Breaking Ground 106 - Tennessee’s Inclusive Higher Education Alliance Leads the Charge

By Elise McMillan, Co-Director, Vanderbilt Kennedy Center for Excellence in Developmental Disabilities
Next Steps at Vanderbilt and shows 5 students on their graduation day, dressed in formal clothes and wearing academic sashes with the Vanderbilt logo around their necks. There are three young Black men, one young white woman, one young Black woman and one young white man. Two of the grads have Down syndrome.

The Tennessee Inclusive Higher Education Alliance has worked since 2007 to develop inclusive education for students with intellectual and developmental disabilities (IDD) at Tennessee’s two- and four-year colleges and universities.

The Alliance began its work before any inclusive higher education programs existed in Tennessee. Now, our state has six inclusive programs on college campuses!

The mission of the Alliance is to keep growing inclusive higher education options for students with intellectual and developmental disabilities across the state. Our meetings, website, and other activities are led by the Vanderbilt Kennedy University Center for Excellence on Developmental Disabilities (UCEDD).

Tammy Day is the Next Steps Program Director and Chair of the Alliance. “In the early days of the Alliance, we would share information about programs in other parts of the country,” she says. “Today, it is so wonderful to be able to share about the six programs in Tennessee. Of course, that’s not nearly enough! So, one of our main goals is to continue to grow this movement in Tennessee.”

Alliance meetings are all open to the public. The group is made up of:

  • Representatives from each of Tennessee’s inclusive higher education programs.
  • More than 20 state and local agencies.
  • Self-advocates and family members.
  • Representatives from colleges and universities in Tennessee.
  • Members of Tennessee’s Developmental Disabilities Network (the Tennessee Council on Developmental Disabilities, the VKC UCEDD, the University of Tennessee UCEDD, and Disability Rights Tennessee).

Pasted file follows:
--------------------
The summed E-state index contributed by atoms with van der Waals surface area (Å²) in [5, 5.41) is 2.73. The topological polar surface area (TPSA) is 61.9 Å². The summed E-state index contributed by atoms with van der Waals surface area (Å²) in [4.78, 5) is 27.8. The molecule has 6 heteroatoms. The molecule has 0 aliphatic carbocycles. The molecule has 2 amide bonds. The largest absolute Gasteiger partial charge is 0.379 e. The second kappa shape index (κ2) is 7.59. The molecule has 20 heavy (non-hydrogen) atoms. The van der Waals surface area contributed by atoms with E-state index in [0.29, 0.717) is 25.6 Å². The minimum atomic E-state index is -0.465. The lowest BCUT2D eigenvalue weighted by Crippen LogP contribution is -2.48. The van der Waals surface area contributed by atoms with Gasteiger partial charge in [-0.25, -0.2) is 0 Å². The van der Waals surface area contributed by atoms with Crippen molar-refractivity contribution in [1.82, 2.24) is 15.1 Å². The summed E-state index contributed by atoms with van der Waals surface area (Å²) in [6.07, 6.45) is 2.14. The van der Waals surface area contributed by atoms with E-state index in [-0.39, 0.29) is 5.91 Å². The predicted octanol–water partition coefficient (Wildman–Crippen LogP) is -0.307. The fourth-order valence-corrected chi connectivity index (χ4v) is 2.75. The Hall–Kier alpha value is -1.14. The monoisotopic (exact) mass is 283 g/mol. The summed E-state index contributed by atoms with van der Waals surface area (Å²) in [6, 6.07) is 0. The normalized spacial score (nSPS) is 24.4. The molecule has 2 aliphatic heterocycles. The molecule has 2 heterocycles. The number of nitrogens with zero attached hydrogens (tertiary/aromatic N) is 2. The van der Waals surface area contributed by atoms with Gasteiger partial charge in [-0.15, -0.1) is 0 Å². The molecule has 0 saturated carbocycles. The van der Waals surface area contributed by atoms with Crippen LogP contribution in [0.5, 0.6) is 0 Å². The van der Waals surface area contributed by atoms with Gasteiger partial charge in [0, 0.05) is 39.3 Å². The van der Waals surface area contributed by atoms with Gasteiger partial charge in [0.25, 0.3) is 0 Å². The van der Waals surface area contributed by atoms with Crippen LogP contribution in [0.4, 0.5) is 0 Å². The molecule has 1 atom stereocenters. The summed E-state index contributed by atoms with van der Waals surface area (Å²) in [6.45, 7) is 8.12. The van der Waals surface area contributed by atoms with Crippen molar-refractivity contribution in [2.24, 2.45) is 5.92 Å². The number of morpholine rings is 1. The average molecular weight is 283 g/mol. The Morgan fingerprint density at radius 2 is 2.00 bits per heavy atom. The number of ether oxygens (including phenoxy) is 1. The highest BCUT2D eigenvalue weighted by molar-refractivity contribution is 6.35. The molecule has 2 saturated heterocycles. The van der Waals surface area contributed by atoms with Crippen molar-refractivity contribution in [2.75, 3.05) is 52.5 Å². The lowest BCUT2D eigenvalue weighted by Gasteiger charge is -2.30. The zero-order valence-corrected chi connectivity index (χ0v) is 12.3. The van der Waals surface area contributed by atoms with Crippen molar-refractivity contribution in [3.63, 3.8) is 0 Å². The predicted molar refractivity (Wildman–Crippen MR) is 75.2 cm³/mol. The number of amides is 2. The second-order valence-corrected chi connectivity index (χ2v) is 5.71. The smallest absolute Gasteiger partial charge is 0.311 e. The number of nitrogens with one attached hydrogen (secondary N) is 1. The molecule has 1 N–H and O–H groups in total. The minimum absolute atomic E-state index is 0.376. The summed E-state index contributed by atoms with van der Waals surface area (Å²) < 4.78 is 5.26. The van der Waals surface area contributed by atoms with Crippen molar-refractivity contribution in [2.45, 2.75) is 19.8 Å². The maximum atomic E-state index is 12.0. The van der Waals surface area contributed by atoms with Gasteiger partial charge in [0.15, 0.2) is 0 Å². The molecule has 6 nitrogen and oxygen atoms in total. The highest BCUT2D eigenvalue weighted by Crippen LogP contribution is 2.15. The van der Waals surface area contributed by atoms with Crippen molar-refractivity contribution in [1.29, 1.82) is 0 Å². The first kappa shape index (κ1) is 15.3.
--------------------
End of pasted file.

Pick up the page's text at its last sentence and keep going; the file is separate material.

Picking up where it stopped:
The Alliance offers technical assistance to help inclusive higher ed programs get started or grow. I am a founding member of the Alliance, and Co-Director of the Vanderbilt University Center for Excellence in Developmental Disabilities. I have seen that the Alliance is a very giving network. Chances are, through our experiences over the past 14 years, there’s someone who has faced the same issues another program is facing. We also work closely with national groups who are great sources of expertise. (Tennessee has leadership positions with the Southeastern Postsecondary Education Alliance – SEPSEA – and Think College, the national Coordinating Center for inclusive higher education programs.)

In addition to our focus on growth, the Alliance also offers a place to share in several areas, including:

  • Spreading awareness of college opportunities, especially to students with disabilities and their families.
  • Educating legislators and policymakers about the benefits of inclusive higher education.
  • Helping develop funding and scholarships for students and for programs.
  • Promoting research across the state to help develop evidence-based best practices.
Lipscomb IDEAL program and shows 5 white college students, two boys and three girls with and without intellectual disabilities. 4 are in matching T-shirts that say “A-Team” and the other young man is wearing Lipscomb sports colors of purple and gold. They are all holding up 1 finger in a kind of salute and smiling

For more information about the Inclusive Higher Education Alliance:

Visit  The website includes:

  • Information and links for each of Tennessee’s six inclusive higher ed programs.
  • Information on Alliance meetings, which are open to the public. The next meeting will be July 16. It will be hosted by our newest program, Access ETSU at East Tennessee State University. Every Alliance meeting offers a choice of attending in person or virtually.

To be added to the Alliance listserve, contact Laurie Fleming at

group photo of a class of students learning and listening.